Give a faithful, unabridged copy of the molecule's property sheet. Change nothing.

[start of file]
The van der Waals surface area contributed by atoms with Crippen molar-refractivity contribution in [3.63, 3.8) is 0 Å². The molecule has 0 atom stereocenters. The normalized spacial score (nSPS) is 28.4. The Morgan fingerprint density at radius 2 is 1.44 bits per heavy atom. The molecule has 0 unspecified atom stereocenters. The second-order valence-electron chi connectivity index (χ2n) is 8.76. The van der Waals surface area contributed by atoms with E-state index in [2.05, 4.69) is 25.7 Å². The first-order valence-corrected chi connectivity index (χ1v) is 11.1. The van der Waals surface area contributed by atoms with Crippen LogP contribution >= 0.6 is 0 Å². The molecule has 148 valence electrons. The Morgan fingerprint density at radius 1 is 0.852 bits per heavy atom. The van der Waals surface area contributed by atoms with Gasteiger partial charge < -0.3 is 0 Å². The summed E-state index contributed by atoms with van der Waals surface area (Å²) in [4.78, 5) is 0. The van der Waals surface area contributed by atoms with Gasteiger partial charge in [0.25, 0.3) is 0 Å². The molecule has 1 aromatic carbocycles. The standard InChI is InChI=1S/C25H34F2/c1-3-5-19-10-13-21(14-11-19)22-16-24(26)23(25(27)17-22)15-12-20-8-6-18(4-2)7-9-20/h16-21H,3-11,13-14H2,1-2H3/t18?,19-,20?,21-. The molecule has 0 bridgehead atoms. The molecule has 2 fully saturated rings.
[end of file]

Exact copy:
The van der Waals surface area contributed by atoms with Crippen molar-refractivity contribution in [3.63, 3.8) is 0 Å². The molecule has 0 atom stereocenters. The normalized spacial score (nSPS) is 28.4. The Morgan fingerprint density at radius 2 is 1.44 bits per heavy atom. The molecule has 0 unspecified atom stereocenters. The second-order valence-electron chi connectivity index (χ2n) is 8.76. The van der Waals surface area contributed by atoms with E-state index in [2.05, 4.69) is 25.7 Å². The first-order valence-corrected chi connectivity index (χ1v) is 11.1. The van der Waals surface area contributed by atoms with Crippen LogP contribution >= 0.6 is 0 Å². The molecule has 148 valence electrons. The Morgan fingerprint density at radius 1 is 0.852 bits per heavy atom. The van der Waals surface area contributed by atoms with Gasteiger partial charge < -0.3 is 0 Å². The summed E-state index contributed by atoms with van der Waals surface area (Å²) in [4.78, 5) is 0. The van der Waals surface area contributed by atoms with Gasteiger partial charge in [0.25, 0.3) is 0 Å². The molecule has 1 aromatic carbocycles. The standard InChI is InChI=1S/C25H34F2/c1-3-5-19-10-13-21(14-11-19)22-16-24(26)23(25(27)17-22)15-12-20-8-6-18(4-2)7-9-20/h16-21H,3-11,13-14H2,1-2H3/t18?,19-,20?,21-. The molecule has 0 bridgehead atoms. The molecule has 2 fully saturated rings.